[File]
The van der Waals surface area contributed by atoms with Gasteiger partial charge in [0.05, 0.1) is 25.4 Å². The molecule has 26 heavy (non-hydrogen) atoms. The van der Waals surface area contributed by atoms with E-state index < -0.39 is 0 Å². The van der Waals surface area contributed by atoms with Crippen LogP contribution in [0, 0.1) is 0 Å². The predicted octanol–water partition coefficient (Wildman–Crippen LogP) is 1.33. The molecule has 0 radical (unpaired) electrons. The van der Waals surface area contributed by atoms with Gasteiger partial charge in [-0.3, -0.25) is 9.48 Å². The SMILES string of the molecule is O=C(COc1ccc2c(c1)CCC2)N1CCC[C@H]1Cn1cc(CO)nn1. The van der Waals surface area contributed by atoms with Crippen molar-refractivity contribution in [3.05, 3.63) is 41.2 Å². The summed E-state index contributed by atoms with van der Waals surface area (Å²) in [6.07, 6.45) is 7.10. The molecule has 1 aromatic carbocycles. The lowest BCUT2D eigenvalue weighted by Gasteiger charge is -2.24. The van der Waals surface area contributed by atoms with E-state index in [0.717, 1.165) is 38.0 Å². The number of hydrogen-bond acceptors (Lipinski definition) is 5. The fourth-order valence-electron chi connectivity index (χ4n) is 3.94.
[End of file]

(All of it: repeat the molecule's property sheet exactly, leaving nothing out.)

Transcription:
The van der Waals surface area contributed by atoms with Gasteiger partial charge in [0.05, 0.1) is 25.4 Å². The molecule has 26 heavy (non-hydrogen) atoms. The van der Waals surface area contributed by atoms with E-state index < -0.39 is 0 Å². The van der Waals surface area contributed by atoms with Crippen LogP contribution in [0, 0.1) is 0 Å². The predicted octanol–water partition coefficient (Wildman–Crippen LogP) is 1.33. The molecule has 0 radical (unpaired) electrons. The van der Waals surface area contributed by atoms with Gasteiger partial charge in [-0.3, -0.25) is 9.48 Å². The SMILES string of the molecule is O=C(COc1ccc2c(c1)CCC2)N1CCC[C@H]1Cn1cc(CO)nn1. The van der Waals surface area contributed by atoms with Crippen molar-refractivity contribution in [3.05, 3.63) is 41.2 Å². The summed E-state index contributed by atoms with van der Waals surface area (Å²) in [6.07, 6.45) is 7.10. The molecule has 1 aromatic carbocycles. The lowest BCUT2D eigenvalue weighted by Gasteiger charge is -2.24. The van der Waals surface area contributed by atoms with E-state index in [0.717, 1.165) is 38.0 Å². The number of hydrogen-bond acceptors (Lipinski definition) is 5. The fourth-order valence-electron chi connectivity index (χ4n) is 3.94.